But in this case our Dwarves were having much fun from the obvious discomfort of their fellow rangers. Bafur, a young dwarf resourceful enough, painted for them an exaggerated picture, to tease his two cousins Gràr and Fràr, as well as to mock their vigil companions:
- "Mîm is the sixth child of her family, after five brothers, none of which seems to plan for wedding. She inherited the instinct her elders are lacking, and gathers all the desire for children of her lineage. Can you imagine the pressure on Mîm after all these disclaimers... This means that two spouses will probably not satisfy her! "
Fràr and Gràr protested with conviction:
- "Mîm suffers no pressure, apart from being embarrassed to choose between us, his favorites till ever! Why do you want us to force her make a choice, all three of us would feel like being torn apart?"
Bafur took a false serious air:
- "What could be nobler, as a matter of fact, than this reasonable agreement that would benefit everyone?"
Aghast Fràr assured the stunned Dúnedain that the sweet feelings of both brothers for the dwarf lass were untainted and the appetites of the beautiful one, though shared, did not exceed their siblings. Rangers looked at each other with worried looks, but Bafur persisted, while holding forth a hidden smile in his beard:
- "So Dwarven women are sometimes called upon to marry several dwarves. However this practice is tolerated rather than encouraged. For paternity can obviously present some difficulties, starting with uncertainty. For this reason, this custom has never been allowed in the direct royal line, as far as I know, at least officially... However, if both male spouses are brothers - which is the case of our dear Gràr and Fràr - succession hassles are thereby smoothed..."
The Dúnedain perceived they were played, but they struggled to disentangle fact from fiction in the contradictory statements of the jester, under the mocking eye of the dwarves’ troop. Seeing the Gerry’s scared face, Bafur insisted:
- "The dwarven females are very few. Valuable to our community, they are closely guarded, both to ensure their protection and to increase the chances of pregnancy.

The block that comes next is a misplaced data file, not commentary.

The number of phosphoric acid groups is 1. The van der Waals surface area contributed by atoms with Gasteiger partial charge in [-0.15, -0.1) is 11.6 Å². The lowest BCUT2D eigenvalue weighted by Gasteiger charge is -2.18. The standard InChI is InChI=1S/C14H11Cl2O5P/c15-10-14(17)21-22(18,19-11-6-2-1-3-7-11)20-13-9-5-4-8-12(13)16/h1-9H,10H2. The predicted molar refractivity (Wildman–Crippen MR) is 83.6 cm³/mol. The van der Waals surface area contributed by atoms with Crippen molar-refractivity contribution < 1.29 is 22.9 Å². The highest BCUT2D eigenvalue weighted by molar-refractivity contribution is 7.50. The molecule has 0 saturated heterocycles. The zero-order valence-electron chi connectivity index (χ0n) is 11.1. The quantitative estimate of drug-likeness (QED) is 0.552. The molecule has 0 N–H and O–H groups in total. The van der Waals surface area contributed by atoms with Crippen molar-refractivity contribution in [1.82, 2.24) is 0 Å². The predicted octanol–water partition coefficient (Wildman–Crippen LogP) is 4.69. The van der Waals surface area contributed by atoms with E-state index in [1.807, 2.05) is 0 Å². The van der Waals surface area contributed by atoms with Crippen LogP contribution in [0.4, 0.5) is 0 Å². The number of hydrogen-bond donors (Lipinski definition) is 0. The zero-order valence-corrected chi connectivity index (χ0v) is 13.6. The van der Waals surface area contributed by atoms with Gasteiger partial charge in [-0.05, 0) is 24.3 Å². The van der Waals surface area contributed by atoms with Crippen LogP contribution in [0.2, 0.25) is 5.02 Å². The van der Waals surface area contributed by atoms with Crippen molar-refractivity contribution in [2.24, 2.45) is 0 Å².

According to the arcane calendar of Dùrin, a reproductive is periodically assigned to the mother of the tribe, whose role is to ensure numerous offspring. To select the best parent, games are organized with physical challenges, legal and cunning. But it frequently happens that the winner withdraws by deference and in favor of the husband of the dwarf-woman, or one of her favorites."
This was too much for Thràin, who stood up and intervened with authority:
- "You should know that dwarf women are not as rare as you think. In Dùrin’s tribe, we have just over two dwarves for a dwarf-woman. Of course, there is no requirement on anyone, neither dwarf nor dwarf-woman, to unite against their will. Besides, some dwarf-women do not marry. Of course most bear many children, without which our people may not survive! But I disapprove strongly that our youth indulge in such nonsense, especially to mock our allies!"
Bafur sat back, grumbling that he had not invented everything and that in the past, real tournaments had to be organized to ensure the sustainability of Iron-Fists.
Hirgon the ranger searched his captain’s look to obtain Arathorn’s consent. Since that was granted with a slight nod, he asked why he had never met any dwarf woman. Thràin sighed and answered:
- "It would be vain to imagine that dwarf-women hide deliberately under their cloaks or in our travel carts when traveling in Eriador. They would hardly honor the dignity of their prominent role! It is true, however, they rarely travel. Of course wearing beards, which suits them yet strong, can confuse men - or Hobbits! "
Gandalf, wrapped in enigmatic smokes, spotted some reluctance in the dwarf chief’s speech. But the wizard had great fun about the Dúnedain’s now free curiosity. Hirgon insisted:
- "But why do your women travel so rarely?